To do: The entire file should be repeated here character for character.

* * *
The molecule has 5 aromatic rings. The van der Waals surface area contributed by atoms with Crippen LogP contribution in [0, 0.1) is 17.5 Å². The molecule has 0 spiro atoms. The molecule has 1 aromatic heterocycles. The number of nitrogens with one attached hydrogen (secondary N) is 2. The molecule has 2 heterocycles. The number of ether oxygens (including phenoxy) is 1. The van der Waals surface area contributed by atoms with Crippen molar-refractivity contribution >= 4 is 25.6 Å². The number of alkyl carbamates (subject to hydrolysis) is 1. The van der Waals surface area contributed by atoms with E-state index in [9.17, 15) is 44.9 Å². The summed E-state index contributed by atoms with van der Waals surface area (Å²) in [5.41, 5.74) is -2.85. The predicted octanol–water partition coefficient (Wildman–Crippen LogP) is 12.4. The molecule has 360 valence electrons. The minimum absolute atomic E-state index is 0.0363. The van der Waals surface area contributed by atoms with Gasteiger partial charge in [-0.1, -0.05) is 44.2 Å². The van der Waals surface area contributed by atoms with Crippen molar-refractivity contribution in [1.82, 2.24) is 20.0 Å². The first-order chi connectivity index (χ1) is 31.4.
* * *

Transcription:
The molecule has 5 aromatic rings. The van der Waals surface area contributed by atoms with Crippen LogP contribution in [0, 0.1) is 17.5 Å². The molecule has 0 spiro atoms. The molecule has 1 aromatic heterocycles. The number of nitrogens with one attached hydrogen (secondary N) is 2. The molecule has 2 heterocycles. The number of ether oxygens (including phenoxy) is 1. The van der Waals surface area contributed by atoms with Crippen molar-refractivity contribution >= 4 is 25.6 Å². The number of alkyl carbamates (subject to hydrolysis) is 1. The van der Waals surface area contributed by atoms with E-state index in [9.17, 15) is 44.9 Å². The summed E-state index contributed by atoms with van der Waals surface area (Å²) in [5.41, 5.74) is -2.85. The predicted octanol–water partition coefficient (Wildman–Crippen LogP) is 12.4. The molecule has 360 valence electrons. The minimum absolute atomic E-state index is 0.0363. The van der Waals surface area contributed by atoms with Gasteiger partial charge in [-0.1, -0.05) is 44.2 Å². The van der Waals surface area contributed by atoms with Crippen molar-refractivity contribution in [1.82, 2.24) is 20.0 Å². The first-order chi connectivity index (χ1) is 31.4.